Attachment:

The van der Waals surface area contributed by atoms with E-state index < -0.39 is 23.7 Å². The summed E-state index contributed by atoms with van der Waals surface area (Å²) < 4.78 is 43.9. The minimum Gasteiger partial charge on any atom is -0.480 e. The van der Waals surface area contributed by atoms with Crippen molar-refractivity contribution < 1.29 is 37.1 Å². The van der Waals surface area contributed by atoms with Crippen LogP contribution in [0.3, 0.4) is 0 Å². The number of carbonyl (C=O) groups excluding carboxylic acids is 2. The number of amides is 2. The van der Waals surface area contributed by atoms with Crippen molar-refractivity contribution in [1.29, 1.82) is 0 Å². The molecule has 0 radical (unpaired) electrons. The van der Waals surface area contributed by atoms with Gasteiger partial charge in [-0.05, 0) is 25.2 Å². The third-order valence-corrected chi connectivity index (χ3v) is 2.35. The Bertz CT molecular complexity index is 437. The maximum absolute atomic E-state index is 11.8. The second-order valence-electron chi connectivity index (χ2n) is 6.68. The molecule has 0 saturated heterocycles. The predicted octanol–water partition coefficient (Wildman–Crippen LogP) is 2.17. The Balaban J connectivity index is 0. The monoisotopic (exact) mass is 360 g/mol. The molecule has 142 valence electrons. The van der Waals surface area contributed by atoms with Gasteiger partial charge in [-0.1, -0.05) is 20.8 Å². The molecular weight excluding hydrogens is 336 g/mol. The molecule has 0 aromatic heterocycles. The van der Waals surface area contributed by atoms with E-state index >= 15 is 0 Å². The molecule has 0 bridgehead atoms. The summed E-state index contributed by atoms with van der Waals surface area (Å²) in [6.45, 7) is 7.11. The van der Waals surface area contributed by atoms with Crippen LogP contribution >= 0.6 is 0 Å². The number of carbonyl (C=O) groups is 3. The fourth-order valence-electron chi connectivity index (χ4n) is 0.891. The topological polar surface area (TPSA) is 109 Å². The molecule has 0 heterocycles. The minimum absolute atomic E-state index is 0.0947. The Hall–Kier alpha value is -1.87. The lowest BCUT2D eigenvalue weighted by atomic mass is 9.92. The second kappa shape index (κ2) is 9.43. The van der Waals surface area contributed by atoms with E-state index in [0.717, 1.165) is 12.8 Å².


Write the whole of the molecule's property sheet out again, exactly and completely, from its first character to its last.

The van der Waals surface area contributed by atoms with E-state index < -0.39 is 23.7 Å². The summed E-state index contributed by atoms with van der Waals surface area (Å²) < 4.78 is 43.9. The minimum Gasteiger partial charge on any atom is -0.480 e. The van der Waals surface area contributed by atoms with Crippen molar-refractivity contribution < 1.29 is 37.1 Å². The van der Waals surface area contributed by atoms with Crippen LogP contribution in [0.3, 0.4) is 0 Å². The number of carbonyl (C=O) groups excluding carboxylic acids is 2. The number of amides is 2. The van der Waals surface area contributed by atoms with Crippen molar-refractivity contribution in [1.29, 1.82) is 0 Å². The molecule has 0 radical (unpaired) electrons. The van der Waals surface area contributed by atoms with Gasteiger partial charge in [-0.05, 0) is 25.2 Å². The third-order valence-corrected chi connectivity index (χ3v) is 2.35. The Bertz CT molecular complexity index is 437. The maximum absolute atomic E-state index is 11.8. The second-order valence-electron chi connectivity index (χ2n) is 6.68. The molecule has 0 saturated heterocycles. The predicted octanol–water partition coefficient (Wildman–Crippen LogP) is 2.17. The Balaban J connectivity index is 0. The monoisotopic (exact) mass is 360 g/mol. The molecule has 142 valence electrons. The van der Waals surface area contributed by atoms with Gasteiger partial charge in [-0.1, -0.05) is 20.8 Å². The molecular weight excluding hydrogens is 336 g/mol. The molecule has 0 aromatic heterocycles. The van der Waals surface area contributed by atoms with E-state index >= 15 is 0 Å². The molecule has 0 bridgehead atoms. The summed E-state index contributed by atoms with van der Waals surface area (Å²) in [6.45, 7) is 7.11. The van der Waals surface area contributed by atoms with Crippen LogP contribution >= 0.6 is 0 Å². The number of carbonyl (C=O) groups is 3. The fourth-order valence-electron chi connectivity index (χ4n) is 0.891. The topological polar surface area (TPSA) is 109 Å². The molecule has 0 heterocycles. The minimum absolute atomic E-state index is 0.0947. The Hall–Kier alpha value is -1.87. The lowest BCUT2D eigenvalue weighted by atomic mass is 9.92. The second kappa shape index (κ2) is 9.43. The van der Waals surface area contributed by atoms with E-state index in [0.717, 1.165) is 12.8 Å².